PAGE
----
So here is Dan, ready for the Red Racer. We looked all over the garage, which is uncluttered now that we have the Shop/Shed, and no sign of the snake. I finally suggested he might have crawled into a hole in the back of the freezer, and that was indeed the case. Thankfully he decided to leave on his own accord, so no tongs needed this time. Never a dull moment at the WD!

It's June

Here it is the 22nd of the month, the first day of summer, and it finally feels like June. The sunlight is of a white-hot variety and the temperatures will be in the 90's. There is forecast of monsoon weather for the upcoming afternoons.

Because June is generally hotter, the tomato plants shut down their blooming cycle for a few weeks, but with the cooler weather they have just kept on growing. I am afraid that by the end of July they will have grown out of their 5 foot towers! There are tomatoes, but they are still green except the little cluster tomatoes.

The rest of the garden is doing well. We are eating beans and zucchini and have had one cucumber. The poblano, pimento and jalapeno peppers have pickable fruit, no big bells yet.

I have noticed some grapeleaf skeletonizers but have been able to just pick the affected leaves off. Meanwhile, the grapes are getting larger and I will have to think about protecting them from the birds soon.

The six surviving sunflowers are about to unfold, and are now towering over the garden fence. Never having grown sunflowers (I have no idea why not), I wonder how long it will be before I get to contribute to the Great Sunflower Project and get to count bees.

June 19, 2009

Some days off

We spent the last couple of days around the WD, catching up on stuff that fell by the wayside in the big push to get the strawbale house weathertight. Or rather, making sure that the strawbales stayed dry in the eventuality of rain. Meanwhile, Barbara's Phoenician family did a great job in getting most of the metal onto the roof of the house and the porches.

Aside from some small projects, like fixing the garden gate, we caught up on some horseback riding this morning. It is overcast and in the 70's. If I were vacationing here I would be complaining about this "Oregon day", but living here now, I just love it. We even got caught in a rain shower! How refreshing!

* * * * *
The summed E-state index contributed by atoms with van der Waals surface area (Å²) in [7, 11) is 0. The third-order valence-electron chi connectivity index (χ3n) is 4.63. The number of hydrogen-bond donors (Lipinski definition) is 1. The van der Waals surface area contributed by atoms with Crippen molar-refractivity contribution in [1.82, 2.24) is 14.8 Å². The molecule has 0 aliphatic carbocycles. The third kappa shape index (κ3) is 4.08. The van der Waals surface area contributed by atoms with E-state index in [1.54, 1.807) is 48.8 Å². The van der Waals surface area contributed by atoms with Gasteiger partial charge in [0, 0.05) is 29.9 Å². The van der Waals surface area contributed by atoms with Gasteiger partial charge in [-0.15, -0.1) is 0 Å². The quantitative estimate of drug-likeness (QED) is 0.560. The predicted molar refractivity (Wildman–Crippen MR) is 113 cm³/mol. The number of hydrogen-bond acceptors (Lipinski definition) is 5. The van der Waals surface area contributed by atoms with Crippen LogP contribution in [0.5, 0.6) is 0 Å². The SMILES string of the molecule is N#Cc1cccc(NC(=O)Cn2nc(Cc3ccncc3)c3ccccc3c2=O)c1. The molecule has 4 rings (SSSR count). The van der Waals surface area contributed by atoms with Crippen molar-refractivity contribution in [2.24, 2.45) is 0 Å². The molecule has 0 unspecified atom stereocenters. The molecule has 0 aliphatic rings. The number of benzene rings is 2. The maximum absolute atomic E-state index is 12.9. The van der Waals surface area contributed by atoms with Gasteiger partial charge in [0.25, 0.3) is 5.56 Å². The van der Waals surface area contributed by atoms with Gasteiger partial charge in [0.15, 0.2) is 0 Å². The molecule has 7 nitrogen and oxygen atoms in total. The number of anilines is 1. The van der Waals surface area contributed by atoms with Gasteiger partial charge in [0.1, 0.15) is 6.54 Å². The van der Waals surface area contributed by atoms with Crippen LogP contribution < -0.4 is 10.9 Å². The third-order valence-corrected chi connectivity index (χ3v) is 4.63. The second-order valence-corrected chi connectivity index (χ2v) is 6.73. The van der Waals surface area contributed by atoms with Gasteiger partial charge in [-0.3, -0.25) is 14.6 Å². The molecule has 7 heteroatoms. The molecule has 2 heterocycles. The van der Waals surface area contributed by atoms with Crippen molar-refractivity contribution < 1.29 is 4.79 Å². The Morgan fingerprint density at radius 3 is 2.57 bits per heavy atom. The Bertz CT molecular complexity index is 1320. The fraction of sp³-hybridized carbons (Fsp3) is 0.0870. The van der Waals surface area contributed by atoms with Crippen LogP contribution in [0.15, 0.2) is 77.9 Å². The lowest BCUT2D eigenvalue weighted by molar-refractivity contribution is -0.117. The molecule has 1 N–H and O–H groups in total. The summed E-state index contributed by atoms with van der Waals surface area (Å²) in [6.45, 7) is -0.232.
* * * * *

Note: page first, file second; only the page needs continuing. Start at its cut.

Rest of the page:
You get a different perspective of the landscape from a horse, and I was able to get up close and personal with an agave blossom that was just about ready for pollination. Some bees were already checking it out. My thanks to my quadpod, Cody, for standing still for this picture. Nearby grass always helps.

When we got home we took the truck to Dave and Barbara's to pick up some of our tools and bring back the now-empty horsetrailer. Guess who got to ride in the truckbed?

June 16, 2009


Now that the porch and roof are covered, it is time to put the metal on. When we moved building materials from the WD to the strawbale house site, Barbara suggested we leave the metal in the horse trailer, and just work out of it. A splendid idea!

Dan and Dave put up fascia and drip edge, and laid out the felt paper. Of course a gust of wind caught it and everything had to be firmly tacked down again, but no harm done.

Barbara and I got our metal prep method down quickly. Dan's and my experience in putting up the shop/shed at the WD last year stood us in good stead. We learned some handy tricks and we soon were a well-oiled machine.

We knocked off at lunch time and will be off the project until next week or so. Dave and Barbara have family reenforcements coming from Phoenix who want to contribute to the building process. Dan and I need to see to some of the needs of the WD and its inhabitants.

June 15, 2009

Roof's on!

Energized by margarita's and chile rellenos last night, we felt fully capable of putting the roof on the strawbale house today. The weather is still holding, with afternoon temps just touching 90 degrees. There was some wind in the afternoon, but it was manageable.

We started off with the decking on the hips that Dan constructed yesterday and then moved up to the roof. The guys did the above the eave work, Barbara and I handed up the OSB sheets from below.